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Prostate Cancer

Prostate cancer is the most common cancer in men. There are approximately 192,280 new prostate cancers cases in the U.S. each year.

What Is Prostate Cancer?

Prostate cancer is a malignant tumor of the prostate gland. The prostate is a walnut-sized organ located in front of a man's rectum and below the bladder.

Prostate cancer usually grows slowly, so chances for successful treatment increase if doctors catch the disease early. Your age and the stage of the cancer will help determine your treatment. For some men, doctors recommend active surveillance — closely monitoring the tumor — instead of treatment.

What Does the Prostate Do?

The prostate gland is part of the male reproductive system. It produces some of the fluids in semen, which help keep sperm alive and healthy. The muscles in the prostate also help push semen out of the body when you ejaculate.

What Causes Prostate Cancer?

Factors that may increase prostate cancer risk:

  • Age — The risk for prostate cancer increases with age, with men over age 65 at highest risk.
  • Family history — Studies show that a man's risk for prostate cancer increases if a close male relative has the disease.
  • Race — African-American men are twice as likely to be diagnosed as white men.
  • Specific genetic changes — Researchers have found that changes in parts of certain chromosomes seem to be connected with an increased risk for prostate cancer.

What Are the Symptoms of Prostate Cancer?

In the early stages, prostate cancer has few symptoms. Most men find out they have it through screening. Symptoms of later-stage disease may include:

  • Slow or weak urine stream
  • Having to urinate frequently, especially at night
  • Problems with erections
  • Blood in the urine or semen
  • Pain in the back, hips, or ribs
  • Weakness or numbness in the legs and feet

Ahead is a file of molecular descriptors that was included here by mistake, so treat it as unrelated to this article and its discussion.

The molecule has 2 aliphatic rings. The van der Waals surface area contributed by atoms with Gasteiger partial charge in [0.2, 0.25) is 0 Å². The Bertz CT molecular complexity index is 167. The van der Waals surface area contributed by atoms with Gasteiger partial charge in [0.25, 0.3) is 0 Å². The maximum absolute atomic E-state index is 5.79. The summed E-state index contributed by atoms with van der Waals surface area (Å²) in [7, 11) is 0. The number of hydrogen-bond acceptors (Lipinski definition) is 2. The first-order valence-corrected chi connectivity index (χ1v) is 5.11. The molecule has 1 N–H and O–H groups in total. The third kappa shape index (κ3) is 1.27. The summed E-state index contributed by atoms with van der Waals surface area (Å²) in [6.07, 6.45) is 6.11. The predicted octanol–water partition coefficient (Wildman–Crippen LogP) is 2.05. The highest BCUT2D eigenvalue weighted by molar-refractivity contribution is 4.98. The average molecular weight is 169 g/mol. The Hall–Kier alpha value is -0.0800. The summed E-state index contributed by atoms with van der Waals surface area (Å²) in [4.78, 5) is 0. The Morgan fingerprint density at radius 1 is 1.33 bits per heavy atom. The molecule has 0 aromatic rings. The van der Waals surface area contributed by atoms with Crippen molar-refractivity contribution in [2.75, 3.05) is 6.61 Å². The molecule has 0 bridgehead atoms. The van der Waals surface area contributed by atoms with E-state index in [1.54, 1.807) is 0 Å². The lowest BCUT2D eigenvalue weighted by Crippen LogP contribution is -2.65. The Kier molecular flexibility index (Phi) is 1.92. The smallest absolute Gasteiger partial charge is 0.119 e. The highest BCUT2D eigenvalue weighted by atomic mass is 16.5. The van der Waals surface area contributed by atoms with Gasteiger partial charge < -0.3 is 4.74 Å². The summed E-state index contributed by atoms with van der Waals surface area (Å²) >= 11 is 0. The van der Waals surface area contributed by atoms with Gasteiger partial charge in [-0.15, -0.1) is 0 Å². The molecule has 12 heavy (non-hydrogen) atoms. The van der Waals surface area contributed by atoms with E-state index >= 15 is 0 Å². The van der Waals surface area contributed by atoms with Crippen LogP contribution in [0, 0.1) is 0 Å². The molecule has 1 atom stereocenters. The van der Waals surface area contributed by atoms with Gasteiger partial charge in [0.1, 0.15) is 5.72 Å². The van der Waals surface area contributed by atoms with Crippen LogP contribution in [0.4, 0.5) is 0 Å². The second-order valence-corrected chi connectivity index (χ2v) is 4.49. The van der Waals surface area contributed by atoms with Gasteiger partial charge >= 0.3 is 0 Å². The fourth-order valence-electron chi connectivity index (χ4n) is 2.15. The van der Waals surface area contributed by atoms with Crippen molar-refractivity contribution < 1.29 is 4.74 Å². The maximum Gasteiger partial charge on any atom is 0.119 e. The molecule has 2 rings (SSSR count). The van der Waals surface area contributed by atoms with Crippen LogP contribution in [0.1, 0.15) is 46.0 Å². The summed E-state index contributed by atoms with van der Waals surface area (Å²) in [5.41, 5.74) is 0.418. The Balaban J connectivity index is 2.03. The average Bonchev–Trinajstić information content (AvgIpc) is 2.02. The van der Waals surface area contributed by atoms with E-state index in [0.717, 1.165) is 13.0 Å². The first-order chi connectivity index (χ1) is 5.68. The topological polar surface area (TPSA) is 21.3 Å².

• Loss of bladder or bowel control

Diagnosing Prostate Cancer

To diagnose prostate cancer, a doctor my perform a digital rectal exam and order a prostate-specific antigen (PSA) blood test. While these tests may indicate a problem with the prostate, a doctor will order a transrectal ultrasound and transrectal biopsy to confirm.

Other diagnostic tests may include:

  • X-rays
  • Computed tomography (CT) scans
  • Magnetic resonance imaging (MRI) scans

Learn more about diagnostic tests used to diagnose and stage prostate and other urologic cancers:

Staging for prostate cancer

If your doctor diagnoses you with prostate cancer, they will run tests to see if the disease has spread, and how far. The main stages of prostate cancer are I through IV. The higher the stage, the more serious the cancer is.

  • Stage I: PSA levels are low. The cancer cells are only in the prostate and are slow-growing.
  • Stage II: PSA levels are medium or low. The cancer is small but has increased risk of spreading.
  • Stage III: PSA levels are high. The cancer is growing and is likely to spread outside the prostate.
  • Stage IV: The cancer has spread to the lymph nodes or other parts of the body.

More Information about Prostate Cancer

Learn more about prostate cancer from the National Cancer Institute.

Contact Us About Prostate Cancer Care

To learn more about prostate cancer care or to make an appointment, you can:

prostate cancer exam

Screenings & Exams

Doctors may recommend a PSA blood test and a digital rectal exam if you have a family history of prostate cancer.

Learn more about screenings.
doctor showing results on tablet

Prostate Treatment Program

UPMC Hillman Cancer Center employs a multidisciplinary approach to treating prostate cancer that includes state-of-the-art, evidence-based treatment options. 

Learn more about our treatment program.
Husband and wife talking with healthcare provider

Treatments for Prostate Cancer

Our oncologists offer a full range of treatments, including traditional and minimally-invasive surgery, medical oncology options and radiation therapy.

Read more about treatment options.